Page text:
Suzuki GB aims to smash its ‘personal best’ this year, but rather than pushing its dealers on the numbers alone, it wants to win their hearts and minds.
Dale Wyatt, Suzuki GB sales and marketing director, is clear that he rates qualitative success above quantitative: “Quantitative is a by-product of doing a qualitative thing. We’re not over-interested in vanity business, we’re interested in building a brand and a business for the future.”
He is proud that the carmaker has held a position in the top three of the National Franchised Dealers Association (NFDA) Dealer Attitude Survey for the past four years, and last year Suzuki was awarded the NFDA’s Manufacturer of the Year trophy.
Wyatt returns the praise to his network, repeatedly describing the manufacturer’s dealer partners as “capable”, “reliable”, “great retailers” and “strong”.
Suzuki hit its registrations high point of 37,395 units in 2014, which fell almost 8% to 34,437 last year.
According to May’s SMMT figures, it is 13.6% ahead so far this year. Its year-to-date market share is 1.3% (market share for 2015 was 1.5%).
“Market share is only an indicator, it’s not the be all and end all,” said Wyatt.
Although it is already aiming to beat its personal best this year, Suzuki’s dealer network has also been given a ‘stretch target’ of 40,000 registrations by the end of the year, described by Wyatt as “a BHAG (big hairy audacious goal)”. Further out, he sees 45,000 annual sales as a possibility.
Following two months of stalling private registrations, that target may seem like a challenge for Suzuki, which relies on retail customers for 85% of its business. However, for the first four months of this year its retail registrations were 20.8% ahead of the same period a year earlier.
“When you become a Suzuki dealer, you join the Suzuki family, and it’s a family where you belong and feel valued” Dale Wyatt, Suzuki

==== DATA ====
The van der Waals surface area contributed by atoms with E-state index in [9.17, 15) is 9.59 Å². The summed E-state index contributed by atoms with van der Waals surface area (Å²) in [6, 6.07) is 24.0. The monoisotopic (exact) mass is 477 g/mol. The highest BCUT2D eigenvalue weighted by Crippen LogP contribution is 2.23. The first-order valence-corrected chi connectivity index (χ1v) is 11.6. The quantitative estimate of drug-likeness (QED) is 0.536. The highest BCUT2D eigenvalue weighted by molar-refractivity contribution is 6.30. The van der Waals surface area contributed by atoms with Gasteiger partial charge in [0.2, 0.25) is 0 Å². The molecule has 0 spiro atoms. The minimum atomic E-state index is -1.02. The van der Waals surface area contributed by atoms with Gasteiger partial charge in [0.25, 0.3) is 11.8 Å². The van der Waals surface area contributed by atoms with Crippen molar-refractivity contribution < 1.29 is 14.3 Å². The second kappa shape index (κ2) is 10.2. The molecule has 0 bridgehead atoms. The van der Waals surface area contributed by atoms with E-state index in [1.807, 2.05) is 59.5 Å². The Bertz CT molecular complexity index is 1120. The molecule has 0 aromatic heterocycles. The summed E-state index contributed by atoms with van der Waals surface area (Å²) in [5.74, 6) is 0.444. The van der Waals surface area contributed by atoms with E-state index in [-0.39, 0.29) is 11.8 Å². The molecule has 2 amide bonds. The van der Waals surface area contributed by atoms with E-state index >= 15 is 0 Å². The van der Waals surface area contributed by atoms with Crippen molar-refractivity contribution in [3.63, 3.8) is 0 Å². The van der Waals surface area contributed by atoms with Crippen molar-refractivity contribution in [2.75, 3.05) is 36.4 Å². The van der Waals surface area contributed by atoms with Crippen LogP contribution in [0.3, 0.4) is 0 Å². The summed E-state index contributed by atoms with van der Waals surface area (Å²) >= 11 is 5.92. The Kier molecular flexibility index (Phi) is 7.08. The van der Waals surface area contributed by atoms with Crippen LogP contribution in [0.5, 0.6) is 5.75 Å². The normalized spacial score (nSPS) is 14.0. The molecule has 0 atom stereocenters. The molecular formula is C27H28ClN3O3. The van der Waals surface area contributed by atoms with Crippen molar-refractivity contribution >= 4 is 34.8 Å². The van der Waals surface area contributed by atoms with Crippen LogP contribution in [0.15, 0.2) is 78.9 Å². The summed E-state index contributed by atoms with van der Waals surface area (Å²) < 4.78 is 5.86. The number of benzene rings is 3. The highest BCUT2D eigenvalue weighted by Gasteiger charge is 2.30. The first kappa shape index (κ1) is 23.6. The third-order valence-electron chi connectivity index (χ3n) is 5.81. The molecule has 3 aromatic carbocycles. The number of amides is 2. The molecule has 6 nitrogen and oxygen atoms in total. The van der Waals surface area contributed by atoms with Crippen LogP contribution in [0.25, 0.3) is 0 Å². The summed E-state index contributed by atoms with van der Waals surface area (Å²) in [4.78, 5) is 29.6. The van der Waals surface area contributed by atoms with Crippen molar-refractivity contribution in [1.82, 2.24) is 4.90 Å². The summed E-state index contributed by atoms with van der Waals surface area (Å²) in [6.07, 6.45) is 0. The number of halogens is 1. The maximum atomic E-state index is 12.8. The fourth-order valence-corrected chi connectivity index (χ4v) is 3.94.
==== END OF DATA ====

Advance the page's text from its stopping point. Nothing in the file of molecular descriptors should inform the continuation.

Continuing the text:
Network profitability, at 1.6% RoS, is above average (1.24%, according to ASE), said Wyatt, and will strengthen further. The average solus Suzuki dealer made 2% in 2015. Wyatt has set a target of increasing the national average to 2% this year, and 3% for solus sites.
Wyatt described its priorities as trying to maintain success and keep it small and simple.
“One of the great bits about this job is that I’m allowed to get on and do it. There are a lot of people who do similar jobs to mine around the land and need six pieces of paper signed off by everybody and talk to three different markets in order to do something.
“We’re in a unique position – certainly if we get it wrong I’d get lots of visitors, but as long as we do what we said we’re going to do, we’re relatively left alone.
“It strikes me that as businesses grow, they get better at strategy, marketing, finance and technology, and often progressively weaker at politics, communication and turnover – you lose that communication.”
Suzuki’s focus has been on minimising politics and confusion, keeping the morale right and tackling staff turnover. Wyatt said while the management team recognises the need to excel at the basics, it consistently examines whether or not its developments and programmes are core to the brand or “fluff”.
“As businesses grow, you get lots of intellectually compelling ideas, well thought-out and which stack up on the business plan. But everything we want to execute has to come through the dealer network, so just because it’s a good idea and stacks up on a spreadsheet, it doesn’t mean now is the right time to do it, or that it’s the right thing to do.”
The six Suzuki questions
Suzuki GB’s management board considered six questions: why we exist, how do we behave, what do we do, how do we succeed, what’s most important right now and who must do what.
A spacious, more practical alternative to the Swift. It demonstrates some of Suzuki’s latest technology, such as the 1.0-litre Boosterjet 105g/km CO2 turbocharged petrol engine and a mild-hybrid engine with a lithium-ion battery that helps it keep CO2 below 95g/km.4.